Germany is the largest manufacturer of automobiles in the European Union with market reaching a value of $54.02 billion (Data monitor, 2004). It is home to the BMW, Audi, Mercedes-Benz and Volkswagen cars which are world famous for their innovation and quality. The automobile industry is the largest contributor to the German economy. According to the figures of VDA (2010), the production of German vehicles was 6.0 million in 2008 and 5.2 million in 2009, which puts it at the top among other European countries. The German automobile industry is also an important employment sector. According to the data from ACEA (2010), around 1.4 million people work in the automotive sectors or related sectors in Germany. While lacking in natural resources, Germany holds other advantages to maintain its competitiveness in the automobile industry in Europe. Highly educated, qualified and motivated employees are the crucial part of its factor conditions. Germany overcame its lack of natural resources by developing advanced factors conditions. Education in Germany is relevant to local industry requirements, particularly in science and hightechnology. German workers are better educated in theoretical and technical knowledge, which enhances their skills in practice in specific technical fields. The German automotive industry is well known for its related and supporting industries. For example, the region around the city of Stuttgart is the core of MercedesBenz and its suppliers. The other related industries near BMW’s facility in Regensburg and similarly for Volkswagen are good examples. All these leading brands in automobile manufacturing have benefited from their industrial clusters. The suppliers around automakers’ areas are supported by smaller components providers, such as metal, plastic, iron and steel producers. Buyers and suppliers reinforce each other to enhance their respective industries. Therefore, there are various opportunities for buyers and suppliers to cooperate regarding new productions and improving them, which improves the competitiveness of the particular industry. The availability of cars of high quality, innovative products and excellent service of the German automobile industry has earned its customer’s loyalty. German automakers pay attention to the international market and their dominance is embodied in dealing with the relationships among industry, strategy and firm performance. Furthermore, in a recent International Motor Show, among 100 automotive manufacturers, there were 55 companies from Germany, which proves its competitiveness in the automobile industry. Germany’s automotive industry is faced with a challenging and demanding domestic market. The number of consumers in the German market is the highest in the European Union. German consumers are willing to buy larger, better equipped and higher valued automobiles. As a result, Germany focuses on higher value, high quality automobiles that are globally renowned. 3 The German automobile firms are required to face international competition independently, while the government plays a vital role in industrial advancement. The automobile manufacturing requires technicians and scientists to continuously improve product quality and the German government supports the industry in terms of education system and policies to develop industry-relevant workforce and research investment funding. Germany suffered hardships and great losses due to the two world wars. Yet the positive effects outweighed the negative as Germany made great achievements in post-war industrial competition. Porter (1998. p.179) mentioned that the wars created opportunities for Germany in producing high technology products and complex components. Hofstede (1983) holds that national and regional cultures influence management, involving multinational, multicultural organisations in both public and private sectors. The German automobile companies are very efficiently managed. The competitive advantages like technology can be duplicated by other companies, whereas culture is the unique characteristic of a nation or a company. Therefore, the culture also can be a factor of competitiveness.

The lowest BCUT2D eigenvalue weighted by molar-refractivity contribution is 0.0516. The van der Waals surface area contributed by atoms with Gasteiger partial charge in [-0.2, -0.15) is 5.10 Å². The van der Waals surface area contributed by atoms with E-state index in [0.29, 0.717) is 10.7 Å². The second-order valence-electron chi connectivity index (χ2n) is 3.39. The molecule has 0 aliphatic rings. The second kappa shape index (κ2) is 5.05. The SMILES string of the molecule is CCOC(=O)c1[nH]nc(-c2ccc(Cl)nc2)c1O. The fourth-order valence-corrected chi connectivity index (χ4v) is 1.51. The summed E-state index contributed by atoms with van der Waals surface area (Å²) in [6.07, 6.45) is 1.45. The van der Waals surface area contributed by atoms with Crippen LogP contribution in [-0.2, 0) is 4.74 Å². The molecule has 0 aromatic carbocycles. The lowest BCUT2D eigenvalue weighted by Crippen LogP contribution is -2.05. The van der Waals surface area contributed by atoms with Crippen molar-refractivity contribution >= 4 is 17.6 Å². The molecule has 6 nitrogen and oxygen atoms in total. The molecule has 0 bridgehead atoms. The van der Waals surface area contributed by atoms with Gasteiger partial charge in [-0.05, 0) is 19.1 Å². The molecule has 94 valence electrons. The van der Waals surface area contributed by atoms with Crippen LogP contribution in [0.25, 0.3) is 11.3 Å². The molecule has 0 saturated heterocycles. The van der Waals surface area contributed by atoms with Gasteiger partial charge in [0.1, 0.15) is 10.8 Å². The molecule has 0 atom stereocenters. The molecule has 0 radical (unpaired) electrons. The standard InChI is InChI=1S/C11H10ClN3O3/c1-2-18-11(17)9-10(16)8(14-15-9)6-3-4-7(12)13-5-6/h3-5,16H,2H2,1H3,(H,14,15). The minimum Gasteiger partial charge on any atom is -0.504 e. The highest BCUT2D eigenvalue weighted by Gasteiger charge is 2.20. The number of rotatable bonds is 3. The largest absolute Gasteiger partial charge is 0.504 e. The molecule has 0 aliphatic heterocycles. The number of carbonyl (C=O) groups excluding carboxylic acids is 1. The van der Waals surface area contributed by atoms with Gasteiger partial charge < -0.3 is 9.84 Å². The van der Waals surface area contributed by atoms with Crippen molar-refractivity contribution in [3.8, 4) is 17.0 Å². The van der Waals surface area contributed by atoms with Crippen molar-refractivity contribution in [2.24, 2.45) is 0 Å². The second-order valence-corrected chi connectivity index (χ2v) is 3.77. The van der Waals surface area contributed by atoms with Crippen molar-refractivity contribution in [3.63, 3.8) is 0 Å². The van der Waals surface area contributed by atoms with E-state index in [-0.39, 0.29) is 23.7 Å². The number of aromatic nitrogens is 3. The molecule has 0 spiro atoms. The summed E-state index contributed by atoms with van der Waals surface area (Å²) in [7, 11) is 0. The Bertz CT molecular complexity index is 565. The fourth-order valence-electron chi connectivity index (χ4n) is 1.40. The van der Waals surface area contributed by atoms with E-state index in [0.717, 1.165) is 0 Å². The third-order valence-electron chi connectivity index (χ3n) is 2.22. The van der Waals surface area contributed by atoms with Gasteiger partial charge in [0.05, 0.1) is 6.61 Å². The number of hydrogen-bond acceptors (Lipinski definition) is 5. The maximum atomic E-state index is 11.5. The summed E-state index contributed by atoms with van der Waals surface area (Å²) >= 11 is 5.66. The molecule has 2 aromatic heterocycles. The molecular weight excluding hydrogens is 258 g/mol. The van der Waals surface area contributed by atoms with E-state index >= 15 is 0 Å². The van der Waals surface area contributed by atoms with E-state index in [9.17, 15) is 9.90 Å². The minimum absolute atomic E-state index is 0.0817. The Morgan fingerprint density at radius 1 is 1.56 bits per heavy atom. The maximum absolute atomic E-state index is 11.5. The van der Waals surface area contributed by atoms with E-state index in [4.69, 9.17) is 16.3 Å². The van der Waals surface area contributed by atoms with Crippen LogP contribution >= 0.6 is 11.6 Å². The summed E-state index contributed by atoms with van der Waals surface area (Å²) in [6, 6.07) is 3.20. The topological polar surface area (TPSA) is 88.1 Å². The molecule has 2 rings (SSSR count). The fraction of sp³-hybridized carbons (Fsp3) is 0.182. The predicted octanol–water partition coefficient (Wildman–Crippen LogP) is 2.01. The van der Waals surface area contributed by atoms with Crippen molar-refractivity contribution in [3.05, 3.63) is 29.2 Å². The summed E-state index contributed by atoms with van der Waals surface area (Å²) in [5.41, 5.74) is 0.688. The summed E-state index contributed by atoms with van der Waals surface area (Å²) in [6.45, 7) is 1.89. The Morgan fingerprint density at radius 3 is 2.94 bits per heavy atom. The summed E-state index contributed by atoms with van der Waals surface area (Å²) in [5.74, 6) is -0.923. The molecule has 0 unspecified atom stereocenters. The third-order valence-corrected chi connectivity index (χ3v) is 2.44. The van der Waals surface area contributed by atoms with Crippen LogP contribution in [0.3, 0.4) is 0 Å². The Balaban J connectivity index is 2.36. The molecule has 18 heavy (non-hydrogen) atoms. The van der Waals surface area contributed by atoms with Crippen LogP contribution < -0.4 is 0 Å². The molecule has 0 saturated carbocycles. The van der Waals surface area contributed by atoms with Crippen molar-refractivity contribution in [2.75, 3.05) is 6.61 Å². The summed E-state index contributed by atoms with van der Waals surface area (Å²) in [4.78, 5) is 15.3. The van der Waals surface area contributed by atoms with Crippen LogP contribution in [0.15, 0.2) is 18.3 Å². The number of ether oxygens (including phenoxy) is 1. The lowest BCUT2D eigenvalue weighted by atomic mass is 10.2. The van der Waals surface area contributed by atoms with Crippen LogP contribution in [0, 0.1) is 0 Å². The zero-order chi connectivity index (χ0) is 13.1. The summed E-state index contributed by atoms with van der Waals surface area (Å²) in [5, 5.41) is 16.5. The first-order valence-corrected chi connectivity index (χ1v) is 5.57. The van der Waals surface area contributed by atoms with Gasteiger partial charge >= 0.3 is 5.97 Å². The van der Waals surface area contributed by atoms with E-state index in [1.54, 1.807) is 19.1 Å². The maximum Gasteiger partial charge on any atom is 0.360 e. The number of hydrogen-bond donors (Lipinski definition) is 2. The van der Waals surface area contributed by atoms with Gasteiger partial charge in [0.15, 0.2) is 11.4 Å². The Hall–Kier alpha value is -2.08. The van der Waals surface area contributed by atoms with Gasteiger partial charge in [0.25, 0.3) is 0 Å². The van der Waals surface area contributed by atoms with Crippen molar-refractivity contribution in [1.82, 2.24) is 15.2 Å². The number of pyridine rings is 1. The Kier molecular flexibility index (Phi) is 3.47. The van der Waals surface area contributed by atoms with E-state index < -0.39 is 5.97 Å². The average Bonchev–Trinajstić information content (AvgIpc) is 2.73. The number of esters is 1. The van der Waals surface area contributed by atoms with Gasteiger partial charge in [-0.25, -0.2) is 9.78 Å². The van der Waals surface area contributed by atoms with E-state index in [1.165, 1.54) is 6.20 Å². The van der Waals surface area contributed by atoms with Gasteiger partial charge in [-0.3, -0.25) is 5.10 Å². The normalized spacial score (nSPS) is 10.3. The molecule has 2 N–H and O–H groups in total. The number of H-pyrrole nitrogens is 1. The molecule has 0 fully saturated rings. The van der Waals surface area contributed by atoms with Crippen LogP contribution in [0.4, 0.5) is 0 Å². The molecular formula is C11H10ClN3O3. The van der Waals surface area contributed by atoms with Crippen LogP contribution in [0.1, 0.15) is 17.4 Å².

(Source: https: www.grin.com, accessed 11 Apr 2021)
Note: Read Unit 3, section 3.1 on International Trade Theories and focus on Michael Porter’s National Competitive Advantage Theory (Diamond Theory).
As much as possible, use your own words.
Question 1 should be a general explanation of the National Competitive Advantage Theory using appropriate examples.
Question 2 should be focused on the analysis of the German automobile industry as discussed in the case study based on the National Competitive Advantage Theory.
Question 1 Explain using suitable examples, Michael Porter’s National Competitive Advantage Theory. (50 marks)
Question 2 Based on the National Competitive Advantage Theory, analyse the German automotive industry. (50 marks)